IMF’s proposal of uniformed tax on tobacco products welcomed by Capital CallingBreaking

March 20, 2024

The reports that International Monetary Fund (IMF) has asked Pakistan to impose uniform excise rates on both local and foreign cigarette manufacturers has been highly appreciated by Islamabad-based think tank, Capital Calling. Hailing former health minister Dr Nadeem Jan, it also called for a 50 percent increase in taxes on cigarettes to make them harder to access for the masses. The think tank said that statement of the mister has rubbished the propaganda that rise in taxes will lead to smuggling of cigarettes, resulting in a loss to the national exchequer. Quoting the estimates, it stated that cigarette prices were the cheapest in Pakistan compared to other regional countries. The IMF recommendations relating reports mentioned that it has suggested applying a consistent excise rate in one slab to all domestically produced cigarettes, regardless of the manufacturer’s origin. It means local and multinational manufacturers will face no discrimination in taxes. Currently cigarettes are taxed in two tiers, which is resulting low collection of taxation from the cigarette industry. Furthermore, the IMF has also proposed subjecting e-cigarettes to taxation similar to traditional tobacco products, citing comparable health impacts. This recommendation was strictly in line with the guidelines set by the World Health Organization (WHO), said Dr Hassan Shehzad, from International Islamic University.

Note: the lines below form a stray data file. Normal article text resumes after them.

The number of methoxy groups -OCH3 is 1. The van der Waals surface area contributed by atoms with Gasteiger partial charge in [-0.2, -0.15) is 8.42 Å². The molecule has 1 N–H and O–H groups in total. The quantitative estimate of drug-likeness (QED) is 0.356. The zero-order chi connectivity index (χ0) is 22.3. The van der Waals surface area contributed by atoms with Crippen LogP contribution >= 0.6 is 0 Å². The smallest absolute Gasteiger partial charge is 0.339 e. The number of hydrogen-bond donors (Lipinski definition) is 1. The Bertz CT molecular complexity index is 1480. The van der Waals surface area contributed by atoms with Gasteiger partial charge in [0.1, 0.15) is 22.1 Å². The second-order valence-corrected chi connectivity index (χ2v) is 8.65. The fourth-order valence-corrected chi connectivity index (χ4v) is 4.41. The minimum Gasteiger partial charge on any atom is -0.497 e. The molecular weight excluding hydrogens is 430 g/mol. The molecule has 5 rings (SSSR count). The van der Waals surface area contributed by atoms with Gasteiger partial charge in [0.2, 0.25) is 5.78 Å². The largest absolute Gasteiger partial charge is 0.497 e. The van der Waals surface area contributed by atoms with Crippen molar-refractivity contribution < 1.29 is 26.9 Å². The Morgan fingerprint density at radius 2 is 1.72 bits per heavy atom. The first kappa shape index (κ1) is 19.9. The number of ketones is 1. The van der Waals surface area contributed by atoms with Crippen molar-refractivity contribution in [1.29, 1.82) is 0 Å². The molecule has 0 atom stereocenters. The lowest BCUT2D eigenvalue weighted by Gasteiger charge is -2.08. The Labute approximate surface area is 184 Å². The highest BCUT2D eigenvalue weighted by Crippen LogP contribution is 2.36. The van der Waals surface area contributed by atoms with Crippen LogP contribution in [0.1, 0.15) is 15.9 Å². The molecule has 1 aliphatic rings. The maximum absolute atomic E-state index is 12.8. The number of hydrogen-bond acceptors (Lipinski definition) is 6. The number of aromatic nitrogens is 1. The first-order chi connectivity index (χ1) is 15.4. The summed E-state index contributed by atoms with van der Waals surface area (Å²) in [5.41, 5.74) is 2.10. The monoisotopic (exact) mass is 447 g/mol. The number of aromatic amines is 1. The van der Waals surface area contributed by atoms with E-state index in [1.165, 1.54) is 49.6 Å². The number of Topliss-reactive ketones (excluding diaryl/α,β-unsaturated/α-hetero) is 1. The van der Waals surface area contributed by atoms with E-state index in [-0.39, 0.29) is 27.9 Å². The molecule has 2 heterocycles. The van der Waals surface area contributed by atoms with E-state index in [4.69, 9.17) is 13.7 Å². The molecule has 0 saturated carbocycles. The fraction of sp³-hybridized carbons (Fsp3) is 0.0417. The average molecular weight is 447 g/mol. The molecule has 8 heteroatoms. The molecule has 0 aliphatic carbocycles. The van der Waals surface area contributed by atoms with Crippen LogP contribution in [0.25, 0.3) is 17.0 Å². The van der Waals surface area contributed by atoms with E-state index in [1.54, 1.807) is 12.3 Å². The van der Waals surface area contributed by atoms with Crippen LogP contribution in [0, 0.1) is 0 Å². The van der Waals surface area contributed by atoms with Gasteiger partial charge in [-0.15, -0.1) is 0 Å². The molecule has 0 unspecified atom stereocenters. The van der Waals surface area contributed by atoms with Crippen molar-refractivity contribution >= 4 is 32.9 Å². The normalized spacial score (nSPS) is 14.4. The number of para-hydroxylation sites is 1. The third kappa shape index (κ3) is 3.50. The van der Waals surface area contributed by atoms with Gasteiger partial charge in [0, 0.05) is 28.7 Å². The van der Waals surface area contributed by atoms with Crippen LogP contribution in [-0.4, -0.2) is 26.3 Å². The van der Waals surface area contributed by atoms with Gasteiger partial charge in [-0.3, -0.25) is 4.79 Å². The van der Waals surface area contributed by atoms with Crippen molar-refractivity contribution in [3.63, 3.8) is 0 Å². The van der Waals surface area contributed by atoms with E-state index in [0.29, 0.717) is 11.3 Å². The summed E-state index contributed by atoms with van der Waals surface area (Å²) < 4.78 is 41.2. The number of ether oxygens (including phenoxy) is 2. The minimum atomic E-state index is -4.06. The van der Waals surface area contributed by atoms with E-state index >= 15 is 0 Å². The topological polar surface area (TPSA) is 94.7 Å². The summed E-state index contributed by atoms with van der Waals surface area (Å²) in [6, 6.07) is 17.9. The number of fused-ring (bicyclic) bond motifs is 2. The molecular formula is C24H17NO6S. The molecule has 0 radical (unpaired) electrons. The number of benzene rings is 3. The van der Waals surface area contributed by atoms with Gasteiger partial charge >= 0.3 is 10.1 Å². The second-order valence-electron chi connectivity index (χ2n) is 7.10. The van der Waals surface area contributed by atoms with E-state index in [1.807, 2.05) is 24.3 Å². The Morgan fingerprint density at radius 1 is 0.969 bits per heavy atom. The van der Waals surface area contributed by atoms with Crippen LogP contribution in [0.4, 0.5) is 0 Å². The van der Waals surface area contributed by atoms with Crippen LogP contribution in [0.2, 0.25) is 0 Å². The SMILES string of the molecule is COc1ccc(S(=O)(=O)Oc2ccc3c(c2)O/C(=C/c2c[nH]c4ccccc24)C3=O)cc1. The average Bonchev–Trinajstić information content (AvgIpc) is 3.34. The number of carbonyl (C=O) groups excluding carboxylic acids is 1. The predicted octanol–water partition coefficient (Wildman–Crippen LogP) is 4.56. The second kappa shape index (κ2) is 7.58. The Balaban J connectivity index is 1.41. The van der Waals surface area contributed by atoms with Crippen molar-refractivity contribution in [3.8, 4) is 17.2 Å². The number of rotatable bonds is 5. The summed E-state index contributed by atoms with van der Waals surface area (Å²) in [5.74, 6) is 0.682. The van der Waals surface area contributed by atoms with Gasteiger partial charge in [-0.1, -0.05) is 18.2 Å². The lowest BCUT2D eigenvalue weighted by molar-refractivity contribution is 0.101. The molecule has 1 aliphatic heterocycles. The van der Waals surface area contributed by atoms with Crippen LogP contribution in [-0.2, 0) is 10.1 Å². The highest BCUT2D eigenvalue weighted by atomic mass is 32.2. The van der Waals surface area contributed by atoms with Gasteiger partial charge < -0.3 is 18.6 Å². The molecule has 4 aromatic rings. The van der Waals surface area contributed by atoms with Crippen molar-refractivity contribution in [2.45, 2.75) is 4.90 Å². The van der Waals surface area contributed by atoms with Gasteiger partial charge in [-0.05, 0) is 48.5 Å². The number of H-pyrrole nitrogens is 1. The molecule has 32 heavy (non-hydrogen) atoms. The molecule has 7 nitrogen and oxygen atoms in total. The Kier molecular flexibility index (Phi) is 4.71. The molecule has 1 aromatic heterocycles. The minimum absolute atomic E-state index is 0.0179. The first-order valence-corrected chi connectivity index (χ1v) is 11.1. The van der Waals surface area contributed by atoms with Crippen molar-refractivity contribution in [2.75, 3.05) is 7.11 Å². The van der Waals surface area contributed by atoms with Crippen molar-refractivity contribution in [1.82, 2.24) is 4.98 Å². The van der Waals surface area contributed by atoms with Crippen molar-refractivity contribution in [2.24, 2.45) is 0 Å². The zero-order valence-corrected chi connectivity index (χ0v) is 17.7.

He said due to the two-tier system, multinational companies manage to place their cigarettes in lower tier which results into reduction in cigarette prices. The objective of these recommendations was to ensure equitable taxation across cigarette products, regardless of their source. The think tank stated that it was estimated that the government has faced Rs567 billion loss due to influence of the international tobacco companies. It said there was dearth of research to measure the damage that smoking has done to the society. The survey conducted to assess this damage was highly tilted towards economics, hence offering no solutions as to how to bring down smoking in the society. Similarly, there was no concrete media strategy to counter smoking and its psychological impacts. It said majority of smokers were in their thirties and there is a need to think about this age group formulating policies. The institutions formed to counter smoking suffer from lack of coordination and vision; hence, fast losing their relevance. Capital Calling has demanded a reset of the mechanism to counter tobacco and fully implementation of IMF recommendations for uniformed tax on tobacco products, thinking of it as a right step to take.

Credit: Independent News Pakistan